American Football’s popularity in Britain is continuously growing each year.
Whilst its popularity here began in the 1980’s on Channel 4, the sport has tried and failed multiple times to successfully harness an English audience.
But now with the country hosting their own annual NFL fixtures, talk of its own Franchise and its own BBC One programme, American Football this side of the Atlantic is really starting to bed into British sporting culture.
It’s not just watching it, however. Whilst time zones are the main problem for Brits wanting to engage in the sport, there is no such problem when it comes to playing it.
The sport is no longer tossed onto a pile of Americana that failed to translate from over the pond like Diners, Howard Johnson’s or baseball – it’s at the forefront of people’s minds.
I spoke to Tom Marrs, a University of Liverpool student who was firmly involved in the University’s American Football team, and someone who found the sport very competitive.
“There’s a lot of people wanting to try out and play.” The 20-year-old said.
“For my position of running back, we had six or seven people trying out and only two of us got selected to join the existing four.
“There must’ve been close to 90 people trying out. It’s incredibly competitive.”
It should come as no shock that the sport is gaining so many willing suitors, however.
It’s a game for people of all shapes and sizes to chance their arm at, but why is the sport becoming so popular?
“I think the popularity comes from a few different avenues.
“It’s a culmination of NFL vintage clothing becoming more fashionable, the pop culture and a lot of transnational scouting.
“It’s also the NFL’s attempt to push games annually into Europe with games in London for example.”
As many as 81 American Football teams competed under the BUSC umbrella for college and universities in 2018, signalling the popularity of the sport with teams competing in their corresponding regional leagues across the country.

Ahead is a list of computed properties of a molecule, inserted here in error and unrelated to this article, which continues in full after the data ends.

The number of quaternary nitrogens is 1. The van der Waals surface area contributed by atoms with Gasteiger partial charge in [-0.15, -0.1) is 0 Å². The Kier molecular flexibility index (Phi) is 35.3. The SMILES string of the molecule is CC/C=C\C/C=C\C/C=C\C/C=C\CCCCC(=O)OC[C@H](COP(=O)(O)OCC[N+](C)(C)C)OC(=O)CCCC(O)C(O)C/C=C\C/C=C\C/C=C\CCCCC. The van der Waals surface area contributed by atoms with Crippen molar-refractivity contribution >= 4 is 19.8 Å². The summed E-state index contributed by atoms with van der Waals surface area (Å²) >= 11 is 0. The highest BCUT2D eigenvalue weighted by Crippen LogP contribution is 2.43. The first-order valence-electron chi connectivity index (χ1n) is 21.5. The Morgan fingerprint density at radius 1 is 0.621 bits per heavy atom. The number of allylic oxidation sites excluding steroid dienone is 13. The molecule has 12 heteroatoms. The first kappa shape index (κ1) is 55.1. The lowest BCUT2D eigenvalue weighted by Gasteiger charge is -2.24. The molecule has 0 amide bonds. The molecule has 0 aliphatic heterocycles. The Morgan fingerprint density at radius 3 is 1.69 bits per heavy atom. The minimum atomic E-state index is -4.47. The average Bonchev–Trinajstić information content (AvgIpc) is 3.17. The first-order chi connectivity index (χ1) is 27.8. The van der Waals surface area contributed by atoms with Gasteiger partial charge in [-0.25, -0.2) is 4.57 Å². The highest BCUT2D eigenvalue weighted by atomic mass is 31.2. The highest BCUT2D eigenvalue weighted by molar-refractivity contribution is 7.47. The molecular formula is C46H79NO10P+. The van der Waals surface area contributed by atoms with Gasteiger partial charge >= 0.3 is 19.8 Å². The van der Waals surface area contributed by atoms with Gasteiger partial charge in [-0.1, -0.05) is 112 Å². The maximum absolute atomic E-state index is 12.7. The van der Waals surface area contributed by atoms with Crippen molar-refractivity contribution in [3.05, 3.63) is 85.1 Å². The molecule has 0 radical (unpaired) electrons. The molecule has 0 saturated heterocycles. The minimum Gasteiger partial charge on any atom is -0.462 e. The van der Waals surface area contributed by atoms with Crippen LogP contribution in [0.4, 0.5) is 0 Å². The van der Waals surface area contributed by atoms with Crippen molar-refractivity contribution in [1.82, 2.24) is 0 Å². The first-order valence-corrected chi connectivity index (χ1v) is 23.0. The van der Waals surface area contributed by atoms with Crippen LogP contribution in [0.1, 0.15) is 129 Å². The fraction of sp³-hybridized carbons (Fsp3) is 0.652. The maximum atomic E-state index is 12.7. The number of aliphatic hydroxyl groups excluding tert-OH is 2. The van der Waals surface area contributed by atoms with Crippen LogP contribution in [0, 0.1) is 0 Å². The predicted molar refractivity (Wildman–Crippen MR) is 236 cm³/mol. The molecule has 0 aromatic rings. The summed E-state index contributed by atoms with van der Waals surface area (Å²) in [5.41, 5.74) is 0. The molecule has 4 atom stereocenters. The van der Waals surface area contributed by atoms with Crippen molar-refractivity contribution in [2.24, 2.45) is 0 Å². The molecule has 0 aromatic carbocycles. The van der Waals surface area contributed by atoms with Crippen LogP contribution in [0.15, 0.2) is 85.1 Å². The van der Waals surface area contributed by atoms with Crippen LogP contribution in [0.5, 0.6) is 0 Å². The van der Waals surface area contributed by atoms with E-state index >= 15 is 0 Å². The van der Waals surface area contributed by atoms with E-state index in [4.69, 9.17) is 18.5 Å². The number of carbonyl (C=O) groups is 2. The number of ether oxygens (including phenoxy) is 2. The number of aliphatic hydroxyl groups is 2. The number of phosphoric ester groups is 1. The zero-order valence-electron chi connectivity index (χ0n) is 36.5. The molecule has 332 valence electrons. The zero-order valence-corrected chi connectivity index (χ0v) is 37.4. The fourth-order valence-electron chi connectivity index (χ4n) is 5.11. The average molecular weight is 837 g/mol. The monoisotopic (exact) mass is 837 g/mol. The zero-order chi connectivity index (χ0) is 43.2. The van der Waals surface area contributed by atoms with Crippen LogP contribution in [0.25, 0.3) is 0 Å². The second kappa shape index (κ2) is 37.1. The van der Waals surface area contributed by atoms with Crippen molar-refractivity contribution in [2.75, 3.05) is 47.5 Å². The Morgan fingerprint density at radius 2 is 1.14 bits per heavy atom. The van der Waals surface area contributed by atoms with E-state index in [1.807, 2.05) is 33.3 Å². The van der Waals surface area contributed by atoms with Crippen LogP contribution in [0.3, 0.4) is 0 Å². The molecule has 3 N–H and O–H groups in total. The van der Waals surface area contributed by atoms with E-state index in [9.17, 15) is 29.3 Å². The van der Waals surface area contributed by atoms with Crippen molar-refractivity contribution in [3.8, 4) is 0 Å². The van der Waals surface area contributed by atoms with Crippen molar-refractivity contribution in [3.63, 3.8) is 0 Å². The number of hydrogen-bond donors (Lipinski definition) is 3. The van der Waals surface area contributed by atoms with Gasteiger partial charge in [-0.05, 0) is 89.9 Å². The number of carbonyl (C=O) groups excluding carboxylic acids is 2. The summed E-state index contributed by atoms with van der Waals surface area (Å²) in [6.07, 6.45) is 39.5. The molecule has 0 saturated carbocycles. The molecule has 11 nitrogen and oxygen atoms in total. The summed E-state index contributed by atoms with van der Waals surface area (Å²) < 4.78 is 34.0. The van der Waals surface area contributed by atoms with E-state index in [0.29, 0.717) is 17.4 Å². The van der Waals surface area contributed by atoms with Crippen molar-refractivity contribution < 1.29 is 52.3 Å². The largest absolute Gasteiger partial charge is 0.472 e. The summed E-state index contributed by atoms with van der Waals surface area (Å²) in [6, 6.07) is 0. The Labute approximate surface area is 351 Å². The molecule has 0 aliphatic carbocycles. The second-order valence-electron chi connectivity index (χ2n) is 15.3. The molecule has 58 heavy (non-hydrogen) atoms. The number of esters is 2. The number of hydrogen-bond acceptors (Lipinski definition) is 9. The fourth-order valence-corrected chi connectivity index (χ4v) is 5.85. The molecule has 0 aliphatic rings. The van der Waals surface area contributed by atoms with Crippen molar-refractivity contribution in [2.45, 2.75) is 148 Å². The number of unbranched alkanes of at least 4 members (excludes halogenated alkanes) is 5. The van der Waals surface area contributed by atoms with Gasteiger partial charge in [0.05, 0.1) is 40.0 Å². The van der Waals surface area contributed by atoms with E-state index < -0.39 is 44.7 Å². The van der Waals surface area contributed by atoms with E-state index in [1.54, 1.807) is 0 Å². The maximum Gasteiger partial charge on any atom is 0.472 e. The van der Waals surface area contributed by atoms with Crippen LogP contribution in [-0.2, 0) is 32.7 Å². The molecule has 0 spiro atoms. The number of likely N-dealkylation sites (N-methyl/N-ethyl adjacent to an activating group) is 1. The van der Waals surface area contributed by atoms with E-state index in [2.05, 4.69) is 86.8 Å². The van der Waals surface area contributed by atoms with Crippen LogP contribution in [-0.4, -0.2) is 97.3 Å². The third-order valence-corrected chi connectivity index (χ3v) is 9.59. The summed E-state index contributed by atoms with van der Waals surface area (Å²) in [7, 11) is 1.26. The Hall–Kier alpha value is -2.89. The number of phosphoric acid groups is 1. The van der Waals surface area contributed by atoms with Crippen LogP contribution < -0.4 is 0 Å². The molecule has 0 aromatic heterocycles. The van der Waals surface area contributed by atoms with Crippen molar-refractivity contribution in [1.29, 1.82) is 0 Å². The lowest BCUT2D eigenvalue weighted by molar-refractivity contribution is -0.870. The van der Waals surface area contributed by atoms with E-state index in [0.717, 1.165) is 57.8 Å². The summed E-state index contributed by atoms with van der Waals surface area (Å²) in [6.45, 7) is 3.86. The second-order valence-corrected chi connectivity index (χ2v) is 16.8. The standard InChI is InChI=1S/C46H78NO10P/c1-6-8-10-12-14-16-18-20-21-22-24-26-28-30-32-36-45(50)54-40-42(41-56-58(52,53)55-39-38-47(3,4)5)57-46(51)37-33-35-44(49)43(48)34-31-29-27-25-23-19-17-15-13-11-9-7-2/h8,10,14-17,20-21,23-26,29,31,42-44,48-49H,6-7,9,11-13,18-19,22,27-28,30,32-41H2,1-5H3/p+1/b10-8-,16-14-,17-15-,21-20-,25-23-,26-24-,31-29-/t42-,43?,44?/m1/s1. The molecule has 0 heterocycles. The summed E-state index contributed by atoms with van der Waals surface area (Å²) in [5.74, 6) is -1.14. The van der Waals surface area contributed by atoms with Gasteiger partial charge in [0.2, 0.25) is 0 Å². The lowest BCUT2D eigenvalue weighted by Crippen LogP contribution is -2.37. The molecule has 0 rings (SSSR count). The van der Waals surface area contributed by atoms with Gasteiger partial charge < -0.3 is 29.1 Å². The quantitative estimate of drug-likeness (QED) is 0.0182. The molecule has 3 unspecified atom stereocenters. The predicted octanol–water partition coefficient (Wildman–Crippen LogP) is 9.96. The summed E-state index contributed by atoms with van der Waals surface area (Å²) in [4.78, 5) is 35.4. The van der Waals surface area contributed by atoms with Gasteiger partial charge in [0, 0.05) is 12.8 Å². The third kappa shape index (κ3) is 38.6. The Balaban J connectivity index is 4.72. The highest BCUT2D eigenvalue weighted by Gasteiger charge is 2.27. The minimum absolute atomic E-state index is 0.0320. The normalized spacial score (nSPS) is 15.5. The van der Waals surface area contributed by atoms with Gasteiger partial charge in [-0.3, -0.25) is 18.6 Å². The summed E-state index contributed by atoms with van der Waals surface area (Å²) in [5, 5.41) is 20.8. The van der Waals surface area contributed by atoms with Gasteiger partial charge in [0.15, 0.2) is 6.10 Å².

Whilst on a professional level, four NFL fixtures were played in London last year at both Wembley Stadium and the Tottenham Hotspur Stadium compared to three in 2018.
One potential drawback however is the cost of the equipment and clothing, but it doesn’t seem to have deterred many.
“I paid a deposit firstly of £85 for the helmet and pads.” The Wirral native said.
“You then return them at the end of the season, for the rest you pay for what you get and it’s around 200-300 pound in total.
“It’s not too bad if you’re head strong and committed to the sport – that’s the kind of player American Football needs to be successful in Britain.”
Local Liverpool bars are now showing live American Football as part of their offering, as well as the city boasting its own semi-professional team in the shape of the Merseyside Nighthawks, with plenty of players playing for both the Nighthawks and the Raptors.
The sport appears to have captivated a large enough audience to suggest it is now becoming widely popular in Britain, with the promise of more growth in the future as the game continues its progression on our shores.
If you want to get into the sport yourself, here is an excellent starting point.
Image credited to Cory Payne under CC License.